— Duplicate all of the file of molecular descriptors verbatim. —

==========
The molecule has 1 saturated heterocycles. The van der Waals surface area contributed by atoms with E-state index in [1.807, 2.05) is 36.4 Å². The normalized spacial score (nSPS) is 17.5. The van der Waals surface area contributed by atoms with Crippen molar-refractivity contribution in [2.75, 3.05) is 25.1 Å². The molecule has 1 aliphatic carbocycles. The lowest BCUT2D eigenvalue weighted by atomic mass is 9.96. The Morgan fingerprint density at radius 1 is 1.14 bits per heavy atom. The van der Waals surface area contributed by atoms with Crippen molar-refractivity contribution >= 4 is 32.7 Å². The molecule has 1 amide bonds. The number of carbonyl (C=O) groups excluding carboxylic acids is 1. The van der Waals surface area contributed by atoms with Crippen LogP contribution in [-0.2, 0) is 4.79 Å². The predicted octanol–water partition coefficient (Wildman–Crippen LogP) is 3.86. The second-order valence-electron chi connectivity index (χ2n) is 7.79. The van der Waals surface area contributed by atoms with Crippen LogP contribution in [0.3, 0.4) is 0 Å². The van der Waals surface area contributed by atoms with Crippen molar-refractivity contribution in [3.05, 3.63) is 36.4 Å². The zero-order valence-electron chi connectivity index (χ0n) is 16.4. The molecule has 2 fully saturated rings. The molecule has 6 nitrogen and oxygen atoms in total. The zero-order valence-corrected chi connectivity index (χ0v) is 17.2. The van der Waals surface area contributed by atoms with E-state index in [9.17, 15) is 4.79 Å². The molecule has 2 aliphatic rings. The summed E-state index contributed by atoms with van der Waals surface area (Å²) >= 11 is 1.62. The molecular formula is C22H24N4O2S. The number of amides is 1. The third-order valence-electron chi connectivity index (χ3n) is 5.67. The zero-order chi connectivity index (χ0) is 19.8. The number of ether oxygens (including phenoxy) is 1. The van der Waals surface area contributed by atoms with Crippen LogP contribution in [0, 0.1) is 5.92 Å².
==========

The molecule has 1 saturated heterocycles. The van der Waals surface area contributed by atoms with E-state index in [1.807, 2.05) is 36.4 Å². The normalized spacial score (nSPS) is 17.5. The van der Waals surface area contributed by atoms with Crippen molar-refractivity contribution in [2.75, 3.05) is 25.1 Å². The molecule has 1 aliphatic carbocycles. The lowest BCUT2D eigenvalue weighted by atomic mass is 9.96. The Morgan fingerprint density at radius 1 is 1.14 bits per heavy atom. The van der Waals surface area contributed by atoms with Crippen molar-refractivity contribution >= 4 is 32.7 Å². The molecule has 1 amide bonds. The number of carbonyl (C=O) groups excluding carboxylic acids is 1. The van der Waals surface area contributed by atoms with Crippen LogP contribution in [-0.2, 0) is 4.79 Å². The predicted octanol–water partition coefficient (Wildman–Crippen LogP) is 3.86. The second-order valence-electron chi connectivity index (χ2n) is 7.79. The van der Waals surface area contributed by atoms with Crippen LogP contribution in [0.3, 0.4) is 0 Å². The van der Waals surface area contributed by atoms with Crippen molar-refractivity contribution in [3.05, 3.63) is 36.4 Å². The zero-order valence-electron chi connectivity index (χ0n) is 16.4. The molecule has 2 fully saturated rings. The molecule has 6 nitrogen and oxygen atoms in total. The zero-order valence-corrected chi connectivity index (χ0v) is 17.2. The van der Waals surface area contributed by atoms with E-state index in [9.17, 15) is 4.79 Å². The molecule has 2 aliphatic rings. The summed E-state index contributed by atoms with van der Waals surface area (Å²) >= 11 is 1.62. The molecular formula is C22H24N4O2S. The number of amides is 1. The third-order valence-electron chi connectivity index (χ3n) is 5.67. The zero-order chi connectivity index (χ0) is 19.8. The number of ether oxygens (including phenoxy) is 1. The van der Waals surface area contributed by atoms with Crippen LogP contribution in [0, 0.1) is 5.92 Å².